MOSCOW, March 4. /TASS/. The British authorities have made it clear they will never allow Russian diplomats to meet with former Russian military intelligence officer Sergei Skripal and his daughter Yulia, who suffered the effects of a nerve agent a year ago, Russian Ambassador to the United Kingdom Alexander Yakovenko told Russia’s Channel One on Monday.
"We got no response," he said, commenting on London’s reaction to the Russian embassy’s requests concerning the Skripals’ condition, the last of which had been sent a few weeks ago. "However, I have had meetings at the Foreign Office, I have met with well-known people responsible for security matters and they made it clear unofficially that we are never going to see the Skripals," the ambassador said.
He believes that the investigation into the Salisbury incident will be classified and after a while "they will say that Russia did not make it possible to discuss the issue at the expert level." "Although I must point out that the British did not send any requests for legal assistance," Yakovenko noted, adding that the United Kingdom was not interested in contacting any Russian representatives on the matter.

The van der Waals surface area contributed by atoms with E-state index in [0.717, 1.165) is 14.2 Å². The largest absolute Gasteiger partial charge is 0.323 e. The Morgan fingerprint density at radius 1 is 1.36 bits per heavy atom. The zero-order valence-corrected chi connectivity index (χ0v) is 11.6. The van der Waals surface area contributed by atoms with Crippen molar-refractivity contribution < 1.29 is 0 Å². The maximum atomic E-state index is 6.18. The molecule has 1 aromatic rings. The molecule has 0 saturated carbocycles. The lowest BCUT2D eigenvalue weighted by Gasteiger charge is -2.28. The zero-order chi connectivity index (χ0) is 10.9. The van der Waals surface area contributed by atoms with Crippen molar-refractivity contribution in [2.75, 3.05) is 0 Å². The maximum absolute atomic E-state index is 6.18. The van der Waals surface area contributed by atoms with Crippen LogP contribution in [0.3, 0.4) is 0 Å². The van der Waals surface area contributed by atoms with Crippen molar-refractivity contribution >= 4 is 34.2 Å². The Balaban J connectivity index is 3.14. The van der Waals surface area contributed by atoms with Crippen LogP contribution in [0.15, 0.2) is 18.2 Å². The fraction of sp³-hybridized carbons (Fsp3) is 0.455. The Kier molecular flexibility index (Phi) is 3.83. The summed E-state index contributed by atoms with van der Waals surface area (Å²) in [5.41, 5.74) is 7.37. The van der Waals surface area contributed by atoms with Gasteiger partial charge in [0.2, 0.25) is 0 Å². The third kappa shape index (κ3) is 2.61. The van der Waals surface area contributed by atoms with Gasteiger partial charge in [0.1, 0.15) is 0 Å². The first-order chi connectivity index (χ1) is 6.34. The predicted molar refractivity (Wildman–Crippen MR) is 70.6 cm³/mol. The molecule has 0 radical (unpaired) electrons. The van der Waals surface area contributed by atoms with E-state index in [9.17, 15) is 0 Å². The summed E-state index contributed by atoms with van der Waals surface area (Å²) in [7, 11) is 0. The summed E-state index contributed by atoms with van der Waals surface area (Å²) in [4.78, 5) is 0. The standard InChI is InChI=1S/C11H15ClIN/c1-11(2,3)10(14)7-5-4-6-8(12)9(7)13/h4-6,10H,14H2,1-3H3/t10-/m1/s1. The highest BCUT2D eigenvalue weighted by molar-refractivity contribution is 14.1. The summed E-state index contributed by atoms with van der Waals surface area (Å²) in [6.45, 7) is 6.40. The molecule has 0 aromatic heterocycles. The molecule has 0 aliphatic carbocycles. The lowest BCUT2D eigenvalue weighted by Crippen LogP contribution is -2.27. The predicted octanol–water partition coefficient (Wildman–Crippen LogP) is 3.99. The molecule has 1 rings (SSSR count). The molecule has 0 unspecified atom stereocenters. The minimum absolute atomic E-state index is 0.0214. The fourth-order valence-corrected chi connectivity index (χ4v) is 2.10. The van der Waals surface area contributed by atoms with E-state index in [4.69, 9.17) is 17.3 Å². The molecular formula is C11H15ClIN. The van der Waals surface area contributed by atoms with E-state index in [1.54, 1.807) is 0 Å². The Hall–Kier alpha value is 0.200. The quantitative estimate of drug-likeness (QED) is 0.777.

At the same time, the Russian ambassador said that Moscow would "maintain political pressure" on the British authorities in order to find out what had actually happened in Salisbury. Yakovenko was also confident that the number of "attacks on Russia" would increase, as well as pressure from the British government.
According to London, former Russian military intelligence (GRU) Colonel Sergei Skripal, 66, who had been convicted in Russia of spying for Great Britain and later swapped for Russian intelligence officers, and his daughter Yulia, 33, suffered the effects of an alleged nerve agent in the British city of Salisbury on March 4, 2018. Claiming that the substance used in the attack had been a Novichok-class nerve agent developed in the Soviet Union, London rushed to accuse Russia of being involved in the incident. Moscow rejected all of the United Kingdom’s accusations, saying that neither the Soviet Union nor Russia ever had any program aimed at developing such a substance.
Chief Executive of the Defense Science and Technology Laboratory (DSTL) at Porton Down Gary Aitkenhead said later that British experts had been unable to identify the origin of the nerve agent used in the attack on the Skripals.